Five Saigon sweet soup stalls don’t need no name for
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In Saigon, a mobile kitchen, some plastic tables, stools, and a few waiters sprinting around are all a street food stall requires to get going. They have no name, no signboard, no advertising, yet thousands of street food stalls survive and even thrive based solely on word of mouth.

Whether or not you have a sweet tooth, these five che stalls, which seasoned foodie travellers and food bloggers rave about, are well worth checking out.

Chinatown’s che stall

Located on Tran Hung Dao B Street in District 5, home to the largest Chinese-Vietnamese community in HCMC, this place is also known as the electric pylon che stall because it is not a restaurant, just a stall located near some power poles.

The stall sells Chinese-style sweet soups to serve the Chinese Vietnamese community in District 5.

The stall has Chinese-style sweet soups to cater to the Chinese-Vietnamese community in District 5. Photo acquired by VnExpress. 

Run by Ly Thanh Ha, a Chinese-Vietnamese woman who inherited the business from her family, the stall is a small, old rented house whose faded indigo walls have somehow survived the construction boom of the last two decades.

It has been running for more than 70 years in a place where tables and chairs extend along the sidewalk for a block. Inside the old house, a bunch of women aged from the early twenties to the late seventies run the show.

Under the rotting wooden rafters, there is what can only be described as a che laboratory: pots, pans, jars, bowls, and cups all filled with mysterious and fragrant potions. The menu is written in both Vietnamese and Chinese.

Su Van Hanh Alley’s che on stray

One bowl of che not enough for you? Don’t worry, in Alley 25 on Su Van Hanh Street in District 10, a unique che stall that serves 16 bowls of different sweet soups on a tray. If you and your friends are afraid you cannot finish such a huge portion, you can order separately.

The price is very reasonable, at just VND88,000 ($3.8) for a tray with 16 bowls of che and around VND5,000 ($0.2) for a single bowl.

A tray of 16 bowls of che. Photo acquired by VnExpress

A tray of 16 bowls of che. Photo acquired by VnExpress

The trick is to go there as a group of five or more, but if you are by yourself, order one bowl at a time.

Mrs. Loc’s che

Bui Thi Loc, a native of the central province of Quang Ngai, moved to Saigon at 19 and has been running a mobile che stall at the corner of Dinh Tien Hoang and Nguyen Dinh Chieu in District 1 for nearly 40 years.  

Bui Thi Loc wraps up a plastic bag of che for a take-away customer. Photo by VnExpress/Phong Vinh. 

Bui Thi Loc wraps up a plastic bag of che for a take-away customer. Photo by VnExpress/Phong Vinh. 

No space, no tables, only a few plastic chairs. The 60-year-old woman has been serving takeaways everyday, with more than 23 varieties of colorful che wrapped in plastic bags to choose from.

Stop your motorbike, pick up your favorite bags of sweet soup and pay just VND5,000 or VND10,000 ($0.4) for each.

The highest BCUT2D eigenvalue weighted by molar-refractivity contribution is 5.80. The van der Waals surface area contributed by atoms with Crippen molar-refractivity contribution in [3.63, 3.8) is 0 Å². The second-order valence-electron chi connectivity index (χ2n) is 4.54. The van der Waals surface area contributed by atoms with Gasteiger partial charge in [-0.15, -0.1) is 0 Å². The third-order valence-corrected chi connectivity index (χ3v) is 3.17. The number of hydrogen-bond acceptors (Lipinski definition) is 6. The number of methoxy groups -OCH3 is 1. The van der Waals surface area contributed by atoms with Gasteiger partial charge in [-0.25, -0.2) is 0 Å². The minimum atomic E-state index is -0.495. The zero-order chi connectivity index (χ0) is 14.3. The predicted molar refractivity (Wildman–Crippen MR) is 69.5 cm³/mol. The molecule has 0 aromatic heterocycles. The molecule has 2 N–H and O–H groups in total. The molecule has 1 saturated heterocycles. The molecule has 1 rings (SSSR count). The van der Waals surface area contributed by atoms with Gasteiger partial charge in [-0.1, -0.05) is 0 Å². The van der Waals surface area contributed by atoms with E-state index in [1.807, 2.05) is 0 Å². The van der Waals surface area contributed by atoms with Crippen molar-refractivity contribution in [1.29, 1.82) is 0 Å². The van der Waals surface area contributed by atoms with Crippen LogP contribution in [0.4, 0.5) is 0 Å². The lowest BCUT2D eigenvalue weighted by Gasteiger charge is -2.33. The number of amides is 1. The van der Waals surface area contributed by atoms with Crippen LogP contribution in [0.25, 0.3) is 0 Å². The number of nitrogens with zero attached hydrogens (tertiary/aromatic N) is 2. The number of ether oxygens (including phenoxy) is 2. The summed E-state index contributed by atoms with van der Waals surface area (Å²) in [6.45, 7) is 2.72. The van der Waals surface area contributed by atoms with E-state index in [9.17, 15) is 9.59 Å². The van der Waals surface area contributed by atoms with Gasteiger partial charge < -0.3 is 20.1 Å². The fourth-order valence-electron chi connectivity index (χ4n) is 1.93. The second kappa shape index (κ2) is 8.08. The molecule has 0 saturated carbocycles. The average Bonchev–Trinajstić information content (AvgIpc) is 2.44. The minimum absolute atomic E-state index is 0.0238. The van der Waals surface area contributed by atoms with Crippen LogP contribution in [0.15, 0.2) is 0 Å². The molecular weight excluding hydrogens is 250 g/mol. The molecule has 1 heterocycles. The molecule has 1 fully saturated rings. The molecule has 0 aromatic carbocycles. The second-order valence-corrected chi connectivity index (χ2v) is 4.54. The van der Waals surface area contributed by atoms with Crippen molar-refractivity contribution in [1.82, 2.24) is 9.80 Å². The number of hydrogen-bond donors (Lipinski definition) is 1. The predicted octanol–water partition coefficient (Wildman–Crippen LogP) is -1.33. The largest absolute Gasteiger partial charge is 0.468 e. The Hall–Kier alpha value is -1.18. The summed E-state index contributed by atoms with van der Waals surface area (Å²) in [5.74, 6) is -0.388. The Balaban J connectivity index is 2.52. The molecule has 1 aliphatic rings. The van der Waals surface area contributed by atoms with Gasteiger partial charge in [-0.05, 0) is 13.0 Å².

Loc’s che stall has been popular with students and office workers for many years, and many top food bloggers have discovered it recently.

Locs trolley is filled with more than 23 varieties of colorful che wrapped in plastic bags. Photo by VnExpress/Phong Vinh. 

Loc’s trolley is filled with more than 23 varieties of colorful che wrapped in plastic bags. Photo by VnExpress/Phong Vinh. 

For many years, Loc’s che stall has been popular with students and office workers, and many top food bloggers have discovered it. 

Oil lamp sweet soup

Nguyen Thi Tu, the owner of the stall, puts sweet soup into a plastic bag for sale. Photo acquired by VnExpress

Nguyen Thi Tu fills a plastic bag with sweet soup. Photo acquired by VnExpress.

This stall in Alley 504, Nguyen Kiem Street, opens only in the night, around 8 p.m, and remains open as long as there are customers, which means the couple that run it work sometimes until 1 a.m. or 2 a.m. But they usually run out very early.

Nguyen Thi Tu and her husband set up the stall in 1976. The stall consists of a wooden plank used as a table and some plastic chairs for customers. Despite the small space, the couple sell their sweet soups to large crowds of people every night. The peak time is around midnight, when regulars flock here.

Despite its popularity, the price of each serving is kept at a very low VND5,000 ($0.2).

Mrs. Co’s Angkor twist

A stall selling various kinds of che with an Angkor twist has been attracting thousands of Saigoneers for more than 40 years.

The stall is virtually hidden in a small and quiet alley (No.374) on Le Hong Phong Street in Saigon, which many people refer to as the “Cambodian market.” Most of the street hawkers here have lived and worked in Cambodia, or are Vietnamese of Cambodian origin.

Cos che stall sells Cambodian-style sweet soups with a unique flavor that she brought from her homeland in Cambodia. Photo acquired by VnExpress. 

Co’s che stall sells Cambodian-style sweet soups with a unique flavor that she brought over from her homeland.

It’s not easy to find this place even with instructions from locals.

The owner of the che stall is Mrs. Co, who lived in Cambodia for a long time before returning to Vietnam in 1970 to open her business.

It is open from 6 a.m. until sunset, providing customers with Cambodian-style sweet soups like the steamed pumpkin sweet soup, a sweet soup mixture served with durian, an egg sweet soup, and sticky rice made with durian and coconut milk called xoi xiem. Prices start from VND20,000 ($0.9) a serving.

Co says she follows her mother’s recipes for the Cambodian che that she sells.

Sweet somethings – the Vietnamese dessert scene

Sweet somethings – the Vietnamese dessert scene